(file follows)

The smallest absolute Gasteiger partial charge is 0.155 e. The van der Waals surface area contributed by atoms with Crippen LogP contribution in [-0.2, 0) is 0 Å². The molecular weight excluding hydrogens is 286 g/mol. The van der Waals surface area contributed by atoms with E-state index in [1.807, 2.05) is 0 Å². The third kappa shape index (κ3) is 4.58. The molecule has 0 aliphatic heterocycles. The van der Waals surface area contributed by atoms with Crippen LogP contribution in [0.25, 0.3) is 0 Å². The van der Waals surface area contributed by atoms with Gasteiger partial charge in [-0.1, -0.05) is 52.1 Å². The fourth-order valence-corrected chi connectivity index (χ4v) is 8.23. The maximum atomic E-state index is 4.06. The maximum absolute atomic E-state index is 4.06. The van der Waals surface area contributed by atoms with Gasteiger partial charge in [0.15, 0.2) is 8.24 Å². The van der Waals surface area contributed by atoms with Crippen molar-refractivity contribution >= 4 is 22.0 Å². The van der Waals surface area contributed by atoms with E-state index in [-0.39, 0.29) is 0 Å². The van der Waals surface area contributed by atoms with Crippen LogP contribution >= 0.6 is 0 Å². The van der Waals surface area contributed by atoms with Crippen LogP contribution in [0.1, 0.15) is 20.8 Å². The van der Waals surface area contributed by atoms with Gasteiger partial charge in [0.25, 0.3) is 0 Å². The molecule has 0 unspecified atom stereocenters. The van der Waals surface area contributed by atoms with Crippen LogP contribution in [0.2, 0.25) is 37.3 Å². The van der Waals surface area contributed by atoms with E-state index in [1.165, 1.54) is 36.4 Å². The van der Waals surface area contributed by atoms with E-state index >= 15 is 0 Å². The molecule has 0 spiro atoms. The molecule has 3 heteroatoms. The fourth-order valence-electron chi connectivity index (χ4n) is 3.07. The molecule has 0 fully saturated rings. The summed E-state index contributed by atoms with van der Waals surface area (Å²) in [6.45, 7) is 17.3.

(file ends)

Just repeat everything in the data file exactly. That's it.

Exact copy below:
The smallest absolute Gasteiger partial charge is 0.155 e. The van der Waals surface area contributed by atoms with Crippen LogP contribution in [-0.2, 0) is 0 Å². The molecular weight excluding hydrogens is 286 g/mol. The van der Waals surface area contributed by atoms with E-state index in [1.807, 2.05) is 0 Å². The third kappa shape index (κ3) is 4.58. The molecule has 0 aliphatic heterocycles. The van der Waals surface area contributed by atoms with Crippen LogP contribution in [0.25, 0.3) is 0 Å². The van der Waals surface area contributed by atoms with Gasteiger partial charge in [-0.1, -0.05) is 52.1 Å². The fourth-order valence-corrected chi connectivity index (χ4v) is 8.23. The maximum atomic E-state index is 4.06. The maximum absolute atomic E-state index is 4.06. The van der Waals surface area contributed by atoms with Gasteiger partial charge in [0.15, 0.2) is 8.24 Å². The van der Waals surface area contributed by atoms with Crippen molar-refractivity contribution >= 4 is 22.0 Å². The van der Waals surface area contributed by atoms with E-state index in [-0.39, 0.29) is 0 Å². The van der Waals surface area contributed by atoms with Crippen LogP contribution >= 0.6 is 0 Å². The van der Waals surface area contributed by atoms with Crippen LogP contribution in [0.1, 0.15) is 20.8 Å². The van der Waals surface area contributed by atoms with Gasteiger partial charge in [0.25, 0.3) is 0 Å². The molecule has 0 unspecified atom stereocenters. The van der Waals surface area contributed by atoms with Crippen LogP contribution in [0.2, 0.25) is 37.3 Å². The van der Waals surface area contributed by atoms with E-state index in [1.165, 1.54) is 36.4 Å². The van der Waals surface area contributed by atoms with E-state index >= 15 is 0 Å². The molecule has 0 spiro atoms. The molecule has 3 heteroatoms. The fourth-order valence-electron chi connectivity index (χ4n) is 3.07. The molecule has 0 fully saturated rings. The summed E-state index contributed by atoms with van der Waals surface area (Å²) in [6.45, 7) is 17.3.